With today’s announcement of the appointment of Sir Martin James Moore-Bick PC to lead the public inquiry into the Grenfell Tower fire, the formal process to find answers to the many important and systemic questions that this terrible incident has generated can now begin in earnest.
RoSPA welcomes the start of this absolutely critical process.
The role of inquiries into disasters is to establish clearly not just what happened, when, where, how and with what consequences, but crucially to ask “why?” Asking “why” enough times and at each stage of the inquiry process is necessary to understand both the immediate and root causes.
For it to be able to go deep enough it will be important that the inquiry’s terms of reference are not too restrictive and that suitable technical assessors are appointed. The right experts are needed to help Sir Martin and these should include not just people with fire safety and building expertise but people with understanding of organisational risk management and safety culture.
The inquiry could usefully learn from approaches adopted by similar exercises into other fire tragedies and also from those adopted by previous disaster inquiries, particularly Piper Alpha (Lord Cullen), Zeebrugge (Mr Justice Sheen) and Ladbroke Grove (Lord Cullen).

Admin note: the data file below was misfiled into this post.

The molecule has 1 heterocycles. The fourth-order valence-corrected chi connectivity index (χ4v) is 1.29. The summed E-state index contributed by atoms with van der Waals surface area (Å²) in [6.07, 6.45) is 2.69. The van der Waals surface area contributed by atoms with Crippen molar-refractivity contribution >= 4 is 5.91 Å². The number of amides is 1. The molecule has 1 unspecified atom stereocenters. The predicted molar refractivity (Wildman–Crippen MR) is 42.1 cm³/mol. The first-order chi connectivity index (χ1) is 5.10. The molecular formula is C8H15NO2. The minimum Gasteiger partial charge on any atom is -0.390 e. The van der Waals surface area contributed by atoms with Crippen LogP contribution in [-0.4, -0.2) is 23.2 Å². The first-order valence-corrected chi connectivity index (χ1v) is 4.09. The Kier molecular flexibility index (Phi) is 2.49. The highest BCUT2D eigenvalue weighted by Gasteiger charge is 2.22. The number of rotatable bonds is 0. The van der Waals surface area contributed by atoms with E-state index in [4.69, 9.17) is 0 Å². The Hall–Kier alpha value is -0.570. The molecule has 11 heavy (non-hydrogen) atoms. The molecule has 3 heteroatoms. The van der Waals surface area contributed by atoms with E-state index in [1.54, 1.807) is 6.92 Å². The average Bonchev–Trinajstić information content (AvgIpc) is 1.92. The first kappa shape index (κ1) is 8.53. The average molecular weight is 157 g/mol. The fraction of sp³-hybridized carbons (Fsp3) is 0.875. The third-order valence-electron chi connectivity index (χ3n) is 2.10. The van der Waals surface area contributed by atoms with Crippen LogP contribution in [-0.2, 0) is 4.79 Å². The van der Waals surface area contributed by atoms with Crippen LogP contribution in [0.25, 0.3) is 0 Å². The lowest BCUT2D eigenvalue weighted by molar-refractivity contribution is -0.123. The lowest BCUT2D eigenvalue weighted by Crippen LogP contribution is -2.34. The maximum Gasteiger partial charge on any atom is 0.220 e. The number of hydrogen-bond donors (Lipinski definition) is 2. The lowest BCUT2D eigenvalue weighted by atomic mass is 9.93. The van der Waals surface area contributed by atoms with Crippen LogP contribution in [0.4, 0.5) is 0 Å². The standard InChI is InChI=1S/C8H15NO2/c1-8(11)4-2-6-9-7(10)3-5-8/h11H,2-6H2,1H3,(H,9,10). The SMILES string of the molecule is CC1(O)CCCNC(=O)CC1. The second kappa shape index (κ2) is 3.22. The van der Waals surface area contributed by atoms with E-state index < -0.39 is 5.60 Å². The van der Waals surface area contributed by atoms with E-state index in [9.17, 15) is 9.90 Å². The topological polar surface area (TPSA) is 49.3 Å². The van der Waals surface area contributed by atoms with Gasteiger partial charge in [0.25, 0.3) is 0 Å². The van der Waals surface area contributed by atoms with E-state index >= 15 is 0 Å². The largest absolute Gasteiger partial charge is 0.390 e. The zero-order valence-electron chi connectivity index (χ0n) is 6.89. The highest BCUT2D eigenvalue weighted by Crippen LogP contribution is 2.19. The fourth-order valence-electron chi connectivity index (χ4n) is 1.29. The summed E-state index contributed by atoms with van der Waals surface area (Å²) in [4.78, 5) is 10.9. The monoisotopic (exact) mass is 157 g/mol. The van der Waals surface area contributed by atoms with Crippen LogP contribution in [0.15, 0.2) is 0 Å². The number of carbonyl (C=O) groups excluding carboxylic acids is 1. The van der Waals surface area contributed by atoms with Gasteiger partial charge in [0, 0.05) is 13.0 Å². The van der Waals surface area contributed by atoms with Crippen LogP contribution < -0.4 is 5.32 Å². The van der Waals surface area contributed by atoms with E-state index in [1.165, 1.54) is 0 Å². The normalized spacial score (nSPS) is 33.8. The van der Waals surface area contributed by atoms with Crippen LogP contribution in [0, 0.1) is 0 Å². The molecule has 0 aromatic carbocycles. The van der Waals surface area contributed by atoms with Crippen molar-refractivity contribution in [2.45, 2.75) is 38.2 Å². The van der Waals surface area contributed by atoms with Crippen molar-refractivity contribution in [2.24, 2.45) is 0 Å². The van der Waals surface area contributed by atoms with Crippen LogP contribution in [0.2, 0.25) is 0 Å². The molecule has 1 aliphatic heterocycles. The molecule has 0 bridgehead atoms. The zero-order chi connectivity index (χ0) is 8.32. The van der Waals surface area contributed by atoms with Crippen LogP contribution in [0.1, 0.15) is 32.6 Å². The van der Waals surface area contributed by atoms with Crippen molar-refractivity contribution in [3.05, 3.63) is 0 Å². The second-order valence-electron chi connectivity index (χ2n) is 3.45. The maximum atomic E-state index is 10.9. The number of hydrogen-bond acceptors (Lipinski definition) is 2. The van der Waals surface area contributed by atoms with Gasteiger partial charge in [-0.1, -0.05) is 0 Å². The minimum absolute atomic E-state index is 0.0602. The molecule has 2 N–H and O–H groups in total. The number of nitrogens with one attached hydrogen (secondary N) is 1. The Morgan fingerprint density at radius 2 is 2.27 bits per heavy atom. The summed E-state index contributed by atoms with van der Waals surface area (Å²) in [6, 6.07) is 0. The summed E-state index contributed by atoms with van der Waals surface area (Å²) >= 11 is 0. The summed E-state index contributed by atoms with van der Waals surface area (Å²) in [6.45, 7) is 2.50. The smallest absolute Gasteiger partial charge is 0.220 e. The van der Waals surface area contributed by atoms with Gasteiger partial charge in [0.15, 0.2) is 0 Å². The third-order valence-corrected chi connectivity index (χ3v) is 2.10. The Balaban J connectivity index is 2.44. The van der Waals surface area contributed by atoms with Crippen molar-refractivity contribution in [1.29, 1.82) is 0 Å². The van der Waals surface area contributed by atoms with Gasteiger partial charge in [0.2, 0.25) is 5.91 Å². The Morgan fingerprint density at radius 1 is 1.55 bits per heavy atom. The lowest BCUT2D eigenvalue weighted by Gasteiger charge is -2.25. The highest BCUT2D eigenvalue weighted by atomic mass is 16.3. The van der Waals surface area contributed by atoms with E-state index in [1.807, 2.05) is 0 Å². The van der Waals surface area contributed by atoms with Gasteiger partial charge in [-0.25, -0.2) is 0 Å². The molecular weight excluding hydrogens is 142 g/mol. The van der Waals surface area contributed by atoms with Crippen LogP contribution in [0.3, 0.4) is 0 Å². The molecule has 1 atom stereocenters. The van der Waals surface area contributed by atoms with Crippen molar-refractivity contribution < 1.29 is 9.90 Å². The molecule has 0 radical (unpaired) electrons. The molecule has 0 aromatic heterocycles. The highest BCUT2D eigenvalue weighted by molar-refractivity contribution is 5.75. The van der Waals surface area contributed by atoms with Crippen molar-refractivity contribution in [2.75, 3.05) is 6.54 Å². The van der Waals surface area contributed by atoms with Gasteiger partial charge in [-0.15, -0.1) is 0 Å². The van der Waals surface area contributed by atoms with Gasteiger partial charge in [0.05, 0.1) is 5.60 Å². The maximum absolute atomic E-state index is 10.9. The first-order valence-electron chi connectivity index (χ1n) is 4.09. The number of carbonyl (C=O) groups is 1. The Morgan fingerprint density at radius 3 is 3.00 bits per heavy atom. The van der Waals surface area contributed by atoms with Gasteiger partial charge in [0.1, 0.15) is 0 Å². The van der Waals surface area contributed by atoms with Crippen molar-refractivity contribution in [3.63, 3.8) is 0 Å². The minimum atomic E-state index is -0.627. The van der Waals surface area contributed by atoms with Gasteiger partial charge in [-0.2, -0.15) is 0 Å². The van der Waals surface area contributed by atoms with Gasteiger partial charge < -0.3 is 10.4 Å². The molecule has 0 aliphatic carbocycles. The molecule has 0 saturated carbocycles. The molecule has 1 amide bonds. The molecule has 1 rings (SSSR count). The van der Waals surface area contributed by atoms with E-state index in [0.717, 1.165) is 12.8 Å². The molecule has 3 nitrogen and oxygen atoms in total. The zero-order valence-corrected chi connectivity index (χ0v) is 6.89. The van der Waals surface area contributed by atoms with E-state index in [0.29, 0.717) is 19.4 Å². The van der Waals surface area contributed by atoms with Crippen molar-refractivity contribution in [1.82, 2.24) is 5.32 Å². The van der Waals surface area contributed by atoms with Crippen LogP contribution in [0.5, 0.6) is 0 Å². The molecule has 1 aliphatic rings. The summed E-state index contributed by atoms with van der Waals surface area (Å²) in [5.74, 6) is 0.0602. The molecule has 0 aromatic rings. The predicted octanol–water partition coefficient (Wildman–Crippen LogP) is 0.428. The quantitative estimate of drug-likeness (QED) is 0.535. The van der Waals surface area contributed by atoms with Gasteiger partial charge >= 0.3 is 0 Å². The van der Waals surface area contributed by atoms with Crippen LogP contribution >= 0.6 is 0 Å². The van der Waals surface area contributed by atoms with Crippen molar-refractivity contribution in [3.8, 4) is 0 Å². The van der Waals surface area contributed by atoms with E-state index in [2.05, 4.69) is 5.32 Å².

The announcement that there is to be an early interim report is welcome but there should be no sacrifice of depth of inquiry into underlying causes of this disaster because of the pressing need to address immediate causes and necessary short-term remedial actions. Indeed, it should go wide enough and deep enough to yield lessons for improving public safety that go beyond fire safety and encompass other settings where large numbers of members of the public might be at risk.
If the inquiry reveals a formulaic, “tick box” compliance approach at various points along the chain of safety decision-making around Grenfell Tower – rather than a proactive, risk-based approach – it will need to delve deeply into this syndrome and identify the extent to which corporate risk committees are really taking their responsibilities seriously.
And, if the negative atmosphere surrounding health and safety created by more than a decade of deregulation and “light touch” risk management and enforcement played a significant part in this awful tragedy, then the inquiry should not shrink from examining this in some detail and laying bare the facts.
We all owe it, not just to the victims of Grenfell Tower but also to the countless others who could well be harmed by accidents due to the same underlying “safety pathogens”, to get this inquiry right.
Roger Bibbings MBE, RoSPA’s partnerships consultant and former occupational safety adviser
Posted: 6/29/2017 10:54:39 AM